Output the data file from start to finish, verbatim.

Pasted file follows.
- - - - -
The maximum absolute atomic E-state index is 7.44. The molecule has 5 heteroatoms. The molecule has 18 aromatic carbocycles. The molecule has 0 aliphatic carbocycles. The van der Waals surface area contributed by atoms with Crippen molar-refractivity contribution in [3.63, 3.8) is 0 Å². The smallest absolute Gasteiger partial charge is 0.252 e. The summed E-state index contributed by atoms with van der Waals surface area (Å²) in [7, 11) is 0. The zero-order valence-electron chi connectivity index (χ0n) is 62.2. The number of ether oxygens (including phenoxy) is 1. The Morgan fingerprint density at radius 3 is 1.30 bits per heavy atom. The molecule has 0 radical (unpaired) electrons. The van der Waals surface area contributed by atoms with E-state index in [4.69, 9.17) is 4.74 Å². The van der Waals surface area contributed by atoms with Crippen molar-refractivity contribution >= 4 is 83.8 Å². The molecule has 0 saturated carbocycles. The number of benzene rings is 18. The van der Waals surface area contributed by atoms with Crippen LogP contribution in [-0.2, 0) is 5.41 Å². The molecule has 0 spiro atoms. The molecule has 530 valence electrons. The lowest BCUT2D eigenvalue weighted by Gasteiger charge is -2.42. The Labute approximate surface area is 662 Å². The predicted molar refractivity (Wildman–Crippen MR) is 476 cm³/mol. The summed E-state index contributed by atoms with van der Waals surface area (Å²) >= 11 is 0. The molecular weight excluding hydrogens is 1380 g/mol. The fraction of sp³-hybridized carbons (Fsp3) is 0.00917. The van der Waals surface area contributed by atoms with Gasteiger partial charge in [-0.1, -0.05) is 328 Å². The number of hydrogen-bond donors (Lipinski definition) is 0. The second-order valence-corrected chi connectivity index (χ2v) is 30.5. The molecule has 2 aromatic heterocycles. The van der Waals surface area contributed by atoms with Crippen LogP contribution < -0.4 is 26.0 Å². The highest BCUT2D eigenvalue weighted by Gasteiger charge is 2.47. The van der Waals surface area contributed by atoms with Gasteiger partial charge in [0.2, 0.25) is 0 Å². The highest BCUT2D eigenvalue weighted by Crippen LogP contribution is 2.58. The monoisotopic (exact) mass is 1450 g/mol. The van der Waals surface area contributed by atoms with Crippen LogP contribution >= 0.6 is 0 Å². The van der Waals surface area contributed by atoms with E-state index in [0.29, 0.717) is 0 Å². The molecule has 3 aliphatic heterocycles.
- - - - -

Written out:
The maximum absolute atomic E-state index is 7.44. The molecule has 5 heteroatoms. The molecule has 18 aromatic carbocycles. The molecule has 0 aliphatic carbocycles. The van der Waals surface area contributed by atoms with Crippen molar-refractivity contribution in [3.63, 3.8) is 0 Å². The smallest absolute Gasteiger partial charge is 0.252 e. The summed E-state index contributed by atoms with van der Waals surface area (Å²) in [7, 11) is 0. The zero-order valence-electron chi connectivity index (χ0n) is 62.2. The number of ether oxygens (including phenoxy) is 1. The Morgan fingerprint density at radius 3 is 1.30 bits per heavy atom. The molecule has 0 radical (unpaired) electrons. The van der Waals surface area contributed by atoms with E-state index in [4.69, 9.17) is 4.74 Å². The van der Waals surface area contributed by atoms with Crippen molar-refractivity contribution >= 4 is 83.8 Å². The molecule has 0 saturated carbocycles. The number of benzene rings is 18. The van der Waals surface area contributed by atoms with Crippen LogP contribution in [-0.2, 0) is 5.41 Å². The molecule has 0 spiro atoms. The molecule has 530 valence electrons. The lowest BCUT2D eigenvalue weighted by Gasteiger charge is -2.42. The Labute approximate surface area is 662 Å². The predicted molar refractivity (Wildman–Crippen MR) is 476 cm³/mol. The summed E-state index contributed by atoms with van der Waals surface area (Å²) >= 11 is 0. The molecular weight excluding hydrogens is 1380 g/mol. The fraction of sp³-hybridized carbons (Fsp3) is 0.00917. The van der Waals surface area contributed by atoms with Gasteiger partial charge in [-0.1, -0.05) is 328 Å². The number of hydrogen-bond donors (Lipinski definition) is 0. The second-order valence-corrected chi connectivity index (χ2v) is 30.5. The molecule has 2 aromatic heterocycles. The van der Waals surface area contributed by atoms with Crippen LogP contribution < -0.4 is 26.0 Å². The highest BCUT2D eigenvalue weighted by Gasteiger charge is 2.47. The van der Waals surface area contributed by atoms with Gasteiger partial charge in [0.2, 0.25) is 0 Å². The highest BCUT2D eigenvalue weighted by Crippen LogP contribution is 2.58. The monoisotopic (exact) mass is 1450 g/mol. The van der Waals surface area contributed by atoms with Crippen LogP contribution >= 0.6 is 0 Å². The van der Waals surface area contributed by atoms with E-state index in [0.29, 0.717) is 0 Å². The molecule has 3 aliphatic heterocycles.